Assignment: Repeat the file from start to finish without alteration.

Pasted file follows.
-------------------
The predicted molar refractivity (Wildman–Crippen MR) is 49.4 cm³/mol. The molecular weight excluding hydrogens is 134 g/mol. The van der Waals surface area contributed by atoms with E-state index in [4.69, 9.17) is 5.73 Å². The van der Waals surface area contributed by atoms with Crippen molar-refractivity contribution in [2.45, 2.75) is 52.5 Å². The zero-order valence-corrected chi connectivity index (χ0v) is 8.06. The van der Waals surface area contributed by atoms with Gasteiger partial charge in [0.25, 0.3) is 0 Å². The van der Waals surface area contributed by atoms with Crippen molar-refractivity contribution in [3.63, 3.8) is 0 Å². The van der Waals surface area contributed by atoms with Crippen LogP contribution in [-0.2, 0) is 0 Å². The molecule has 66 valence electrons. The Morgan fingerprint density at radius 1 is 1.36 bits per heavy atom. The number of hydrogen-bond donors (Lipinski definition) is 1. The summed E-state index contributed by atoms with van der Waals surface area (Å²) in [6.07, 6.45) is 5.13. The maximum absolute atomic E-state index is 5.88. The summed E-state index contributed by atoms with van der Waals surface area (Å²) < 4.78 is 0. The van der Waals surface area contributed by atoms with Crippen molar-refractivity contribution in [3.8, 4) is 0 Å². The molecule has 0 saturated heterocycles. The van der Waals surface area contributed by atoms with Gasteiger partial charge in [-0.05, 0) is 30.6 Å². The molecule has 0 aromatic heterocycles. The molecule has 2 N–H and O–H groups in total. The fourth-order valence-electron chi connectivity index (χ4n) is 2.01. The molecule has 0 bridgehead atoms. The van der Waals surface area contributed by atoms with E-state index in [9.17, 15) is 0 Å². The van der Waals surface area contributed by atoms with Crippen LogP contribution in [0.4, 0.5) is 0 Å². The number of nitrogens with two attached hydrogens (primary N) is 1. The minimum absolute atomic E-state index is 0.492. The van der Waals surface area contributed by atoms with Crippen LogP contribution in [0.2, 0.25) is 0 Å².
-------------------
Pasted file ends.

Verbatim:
The predicted molar refractivity (Wildman–Crippen MR) is 49.4 cm³/mol. The molecular weight excluding hydrogens is 134 g/mol. The van der Waals surface area contributed by atoms with E-state index in [4.69, 9.17) is 5.73 Å². The van der Waals surface area contributed by atoms with Crippen molar-refractivity contribution in [2.45, 2.75) is 52.5 Å². The zero-order valence-corrected chi connectivity index (χ0v) is 8.06. The van der Waals surface area contributed by atoms with Gasteiger partial charge in [0.25, 0.3) is 0 Å². The van der Waals surface area contributed by atoms with Crippen molar-refractivity contribution in [3.63, 3.8) is 0 Å². The van der Waals surface area contributed by atoms with Crippen LogP contribution in [-0.2, 0) is 0 Å². The molecule has 66 valence electrons. The Morgan fingerprint density at radius 1 is 1.36 bits per heavy atom. The number of hydrogen-bond donors (Lipinski definition) is 1. The summed E-state index contributed by atoms with van der Waals surface area (Å²) in [6.07, 6.45) is 5.13. The maximum absolute atomic E-state index is 5.88. The summed E-state index contributed by atoms with van der Waals surface area (Å²) < 4.78 is 0. The van der Waals surface area contributed by atoms with Crippen molar-refractivity contribution in [3.8, 4) is 0 Å². The molecule has 0 saturated heterocycles. The van der Waals surface area contributed by atoms with Gasteiger partial charge in [-0.05, 0) is 30.6 Å². The molecule has 0 aromatic heterocycles. The molecule has 2 N–H and O–H groups in total. The fourth-order valence-electron chi connectivity index (χ4n) is 2.01. The molecule has 0 bridgehead atoms. The van der Waals surface area contributed by atoms with E-state index in [9.17, 15) is 0 Å². The van der Waals surface area contributed by atoms with Crippen LogP contribution in [0.4, 0.5) is 0 Å². The number of nitrogens with two attached hydrogens (primary N) is 1. The minimum absolute atomic E-state index is 0.492. The van der Waals surface area contributed by atoms with Crippen LogP contribution in [0.2, 0.25) is 0 Å².